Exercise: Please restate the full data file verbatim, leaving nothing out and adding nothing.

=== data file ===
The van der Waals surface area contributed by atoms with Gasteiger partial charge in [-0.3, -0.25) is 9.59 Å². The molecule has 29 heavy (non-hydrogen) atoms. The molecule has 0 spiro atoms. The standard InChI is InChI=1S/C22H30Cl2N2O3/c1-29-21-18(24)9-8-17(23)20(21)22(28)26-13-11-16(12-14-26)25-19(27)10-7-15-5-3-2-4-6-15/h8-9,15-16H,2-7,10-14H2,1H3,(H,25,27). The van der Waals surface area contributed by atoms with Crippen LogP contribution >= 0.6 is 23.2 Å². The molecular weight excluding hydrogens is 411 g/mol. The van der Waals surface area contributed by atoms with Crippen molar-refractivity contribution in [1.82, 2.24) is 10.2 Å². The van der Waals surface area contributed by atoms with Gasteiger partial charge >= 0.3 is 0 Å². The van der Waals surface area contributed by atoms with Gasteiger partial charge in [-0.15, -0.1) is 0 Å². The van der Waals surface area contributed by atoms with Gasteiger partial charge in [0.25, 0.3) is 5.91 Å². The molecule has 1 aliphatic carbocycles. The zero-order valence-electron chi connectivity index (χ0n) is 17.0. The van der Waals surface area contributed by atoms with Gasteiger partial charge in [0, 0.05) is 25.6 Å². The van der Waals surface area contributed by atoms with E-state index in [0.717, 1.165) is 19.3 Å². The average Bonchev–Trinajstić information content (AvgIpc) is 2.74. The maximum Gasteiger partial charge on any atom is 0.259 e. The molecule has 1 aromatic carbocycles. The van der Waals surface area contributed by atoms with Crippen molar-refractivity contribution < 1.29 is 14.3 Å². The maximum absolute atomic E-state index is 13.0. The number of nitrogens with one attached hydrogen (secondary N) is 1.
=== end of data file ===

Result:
The van der Waals surface area contributed by atoms with Gasteiger partial charge in [-0.3, -0.25) is 9.59 Å². The molecule has 29 heavy (non-hydrogen) atoms. The molecule has 0 spiro atoms. The standard InChI is InChI=1S/C22H30Cl2N2O3/c1-29-21-18(24)9-8-17(23)20(21)22(28)26-13-11-16(12-14-26)25-19(27)10-7-15-5-3-2-4-6-15/h8-9,15-16H,2-7,10-14H2,1H3,(H,25,27). The van der Waals surface area contributed by atoms with Crippen LogP contribution >= 0.6 is 23.2 Å². The molecular weight excluding hydrogens is 411 g/mol. The van der Waals surface area contributed by atoms with Crippen molar-refractivity contribution in [1.82, 2.24) is 10.2 Å². The van der Waals surface area contributed by atoms with Gasteiger partial charge >= 0.3 is 0 Å². The van der Waals surface area contributed by atoms with Gasteiger partial charge in [-0.15, -0.1) is 0 Å². The van der Waals surface area contributed by atoms with Gasteiger partial charge in [0.25, 0.3) is 5.91 Å². The molecule has 1 aliphatic carbocycles. The zero-order valence-electron chi connectivity index (χ0n) is 17.0. The van der Waals surface area contributed by atoms with Gasteiger partial charge in [0, 0.05) is 25.6 Å². The van der Waals surface area contributed by atoms with E-state index in [0.717, 1.165) is 19.3 Å². The average Bonchev–Trinajstić information content (AvgIpc) is 2.74. The maximum Gasteiger partial charge on any atom is 0.259 e. The molecule has 1 aromatic carbocycles. The van der Waals surface area contributed by atoms with Crippen molar-refractivity contribution < 1.29 is 14.3 Å². The maximum absolute atomic E-state index is 13.0. The number of nitrogens with one attached hydrogen (secondary N) is 1.